markets

Oil falls to two-week low as Nigeria, Libya poised to swell glut

Higher output expected from Libya and Nigeria further fuel oversupply concerns

Agencies
16:42 September 16, 2016
London: World oil prices fell Friday as the prospects of higher output from Libya and Nigeria further fuelled oversupply concerns, cutting short a nascent rebound.
 
Both contracts rose Thursday on news that 6,000 barrels of gasoline had leaked from the Colonial pipeline that carries fuel from the Gulf Coast to the eastern United States.
 
The leak, however, was not enough to overshadow expectations that Libya and Nigeria are due to ramp up production.
 
WTI, Brent North Sea

By 1100 GMT (3am Dubai time), US benchmark West Texas Intermediate (WTI) for delivery in October had fallen 70 cents to $43.21 a barrel, reversing earlier gains.
 
Brent North Sea crude for November delivery lost 76 cents to $45.83 a barrel compared with the previous day's close.
 
WTI is down about five percent over the week while Brent has lost almost four percent in value.
 
Supply concerns
 
Jeffrey Halley, a senior market analyst at OANDA trading, said supply concerns are back "with Libya and Nigeria lifting force majeures and increasing crude shipments".
 
Libya's National Oil Corporation said this week it would double production within four weeks after it was handed control of crucial ports that had been seized by forces loyal to the country's rival administration.
 
At the same time, Nigeria — Africa's biggest crude producer — appears set to also increase its oil exports, traders said.
 
A persistent crude supply glut has hammered prices for more than two years as rival producers maintain high output levels in their fight for market share.
 
A meeting later this month in Algeria between Russia and the Organization of the Petroleum Exporting Countries is expected to touch on price stability, but analysts remain doubtful a deal can be reached to freeze or cut output.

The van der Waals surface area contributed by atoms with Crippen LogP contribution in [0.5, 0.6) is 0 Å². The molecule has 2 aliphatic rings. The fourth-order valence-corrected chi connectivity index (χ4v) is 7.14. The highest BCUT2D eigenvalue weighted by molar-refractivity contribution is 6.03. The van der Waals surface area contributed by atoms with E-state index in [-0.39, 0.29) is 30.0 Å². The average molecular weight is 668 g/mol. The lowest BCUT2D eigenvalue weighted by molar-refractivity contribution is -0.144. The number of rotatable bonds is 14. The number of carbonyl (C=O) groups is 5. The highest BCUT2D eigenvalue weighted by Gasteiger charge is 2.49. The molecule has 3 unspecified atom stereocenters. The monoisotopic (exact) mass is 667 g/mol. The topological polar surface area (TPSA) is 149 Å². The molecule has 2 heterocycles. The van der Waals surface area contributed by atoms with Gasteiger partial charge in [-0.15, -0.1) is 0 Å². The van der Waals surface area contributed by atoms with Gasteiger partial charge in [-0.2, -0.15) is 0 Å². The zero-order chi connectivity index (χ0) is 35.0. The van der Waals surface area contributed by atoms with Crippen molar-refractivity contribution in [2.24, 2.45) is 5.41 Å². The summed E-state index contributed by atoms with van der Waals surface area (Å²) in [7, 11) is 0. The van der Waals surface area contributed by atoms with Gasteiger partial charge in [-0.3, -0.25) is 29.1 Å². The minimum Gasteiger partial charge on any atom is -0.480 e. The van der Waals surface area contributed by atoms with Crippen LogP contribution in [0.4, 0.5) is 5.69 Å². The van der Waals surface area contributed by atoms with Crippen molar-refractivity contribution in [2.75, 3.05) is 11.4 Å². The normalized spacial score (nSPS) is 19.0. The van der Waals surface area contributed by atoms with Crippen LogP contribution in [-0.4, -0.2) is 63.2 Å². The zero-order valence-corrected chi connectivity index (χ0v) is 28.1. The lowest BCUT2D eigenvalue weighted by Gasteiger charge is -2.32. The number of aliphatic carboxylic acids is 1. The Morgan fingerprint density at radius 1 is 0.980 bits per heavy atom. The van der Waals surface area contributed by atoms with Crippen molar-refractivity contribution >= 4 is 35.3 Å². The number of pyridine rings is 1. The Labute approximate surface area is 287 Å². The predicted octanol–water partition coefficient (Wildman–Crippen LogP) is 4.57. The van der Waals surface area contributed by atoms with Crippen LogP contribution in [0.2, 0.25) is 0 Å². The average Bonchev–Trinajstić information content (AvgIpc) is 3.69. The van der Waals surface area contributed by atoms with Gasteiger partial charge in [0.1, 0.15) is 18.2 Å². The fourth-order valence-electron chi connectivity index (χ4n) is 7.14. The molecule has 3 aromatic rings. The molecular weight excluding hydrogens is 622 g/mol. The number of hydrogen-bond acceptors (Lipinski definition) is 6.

Halley said that in the absence of comments ahead of that meeting "the street turns to the only real game in town — the (US Federal Reserve policy board) rate decision" next week.
 
Traders are keeping tabs on the gathering after conflicting comments the past week from Fed officials on the need for a hike in borrowing costs.
 
An interest rate hike will likely boost the greenback, making dollar-priced oil more expensive for holders of weaker currencies, hurting demand and prices.

Lowest in two weeks

Oil fell to the lowest intraday level in two weeks in New York on speculation that the resumption of supplies in Libya and Nigeria may compound the global crude surplus.

Futures fell 1.6 per cent in New York, extending a weekly decline to 5.8 per cent. Organisation of the Petroleum Exporting Countries (Opec) members Libya and Nigeria, whose supplies have been reduced by domestic conflicts, are preparing to boost exports within weeks.

The oil surplus will last longer than previously thought as demand growth slumps and output proves resilient, the International Energy Agency (IEA) said Tuesday.

Oil has fluctuated since rallying in August amid speculation the Opec and Russia would agree on measures to stabilise the market at a meeting in Algiers later this month.

All 14 member countries will attend the September 27 meeting, according to an official with knowledge of the plans.

“Oil prices keep trading in a narrow range,” said Michael Poulsen, an analyst at Global Risk Management Ltd. “A short spike yesterday is erased this morning as supply glut worries rule.”